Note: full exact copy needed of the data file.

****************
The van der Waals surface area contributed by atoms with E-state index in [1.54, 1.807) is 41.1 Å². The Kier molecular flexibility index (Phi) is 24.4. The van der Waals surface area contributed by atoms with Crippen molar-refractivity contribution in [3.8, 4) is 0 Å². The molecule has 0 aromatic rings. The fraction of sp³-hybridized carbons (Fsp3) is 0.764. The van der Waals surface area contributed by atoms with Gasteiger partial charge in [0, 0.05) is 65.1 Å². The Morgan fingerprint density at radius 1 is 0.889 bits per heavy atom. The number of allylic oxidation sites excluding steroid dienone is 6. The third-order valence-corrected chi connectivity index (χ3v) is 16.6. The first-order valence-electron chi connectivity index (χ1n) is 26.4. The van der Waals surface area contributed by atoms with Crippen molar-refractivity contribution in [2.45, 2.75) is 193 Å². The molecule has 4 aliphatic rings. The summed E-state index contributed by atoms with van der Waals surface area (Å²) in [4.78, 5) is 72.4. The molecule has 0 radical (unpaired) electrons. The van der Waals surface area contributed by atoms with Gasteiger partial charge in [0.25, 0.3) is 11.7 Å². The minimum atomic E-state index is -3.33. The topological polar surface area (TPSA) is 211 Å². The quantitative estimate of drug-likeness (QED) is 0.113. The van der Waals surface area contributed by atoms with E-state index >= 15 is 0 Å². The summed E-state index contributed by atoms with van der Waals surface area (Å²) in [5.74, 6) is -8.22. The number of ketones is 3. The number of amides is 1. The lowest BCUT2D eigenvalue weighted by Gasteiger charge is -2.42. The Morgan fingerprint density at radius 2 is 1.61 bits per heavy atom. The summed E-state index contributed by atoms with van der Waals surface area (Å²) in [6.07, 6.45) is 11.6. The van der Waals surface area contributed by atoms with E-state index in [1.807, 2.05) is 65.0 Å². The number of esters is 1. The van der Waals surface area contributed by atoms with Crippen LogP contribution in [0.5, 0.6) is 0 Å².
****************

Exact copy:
The van der Waals surface area contributed by atoms with E-state index in [1.54, 1.807) is 41.1 Å². The Kier molecular flexibility index (Phi) is 24.4. The van der Waals surface area contributed by atoms with Crippen molar-refractivity contribution in [3.8, 4) is 0 Å². The molecule has 0 aromatic rings. The fraction of sp³-hybridized carbons (Fsp3) is 0.764. The van der Waals surface area contributed by atoms with Gasteiger partial charge in [0, 0.05) is 65.1 Å². The Morgan fingerprint density at radius 1 is 0.889 bits per heavy atom. The number of allylic oxidation sites excluding steroid dienone is 6. The third-order valence-corrected chi connectivity index (χ3v) is 16.6. The first-order valence-electron chi connectivity index (χ1n) is 26.4. The van der Waals surface area contributed by atoms with Crippen molar-refractivity contribution in [2.45, 2.75) is 193 Å². The molecule has 4 aliphatic rings. The summed E-state index contributed by atoms with van der Waals surface area (Å²) in [4.78, 5) is 72.4. The molecule has 0 radical (unpaired) electrons. The van der Waals surface area contributed by atoms with Gasteiger partial charge in [0.25, 0.3) is 11.7 Å². The minimum atomic E-state index is -3.33. The topological polar surface area (TPSA) is 211 Å². The quantitative estimate of drug-likeness (QED) is 0.113. The van der Waals surface area contributed by atoms with E-state index >= 15 is 0 Å². The summed E-state index contributed by atoms with van der Waals surface area (Å²) in [5.74, 6) is -8.22. The number of ketones is 3. The number of amides is 1. The lowest BCUT2D eigenvalue weighted by Gasteiger charge is -2.42. The Morgan fingerprint density at radius 2 is 1.61 bits per heavy atom. The summed E-state index contributed by atoms with van der Waals surface area (Å²) in [6.07, 6.45) is 11.6. The van der Waals surface area contributed by atoms with E-state index in [1.807, 2.05) is 65.0 Å². The number of esters is 1. The van der Waals surface area contributed by atoms with Crippen LogP contribution in [0.5, 0.6) is 0 Å².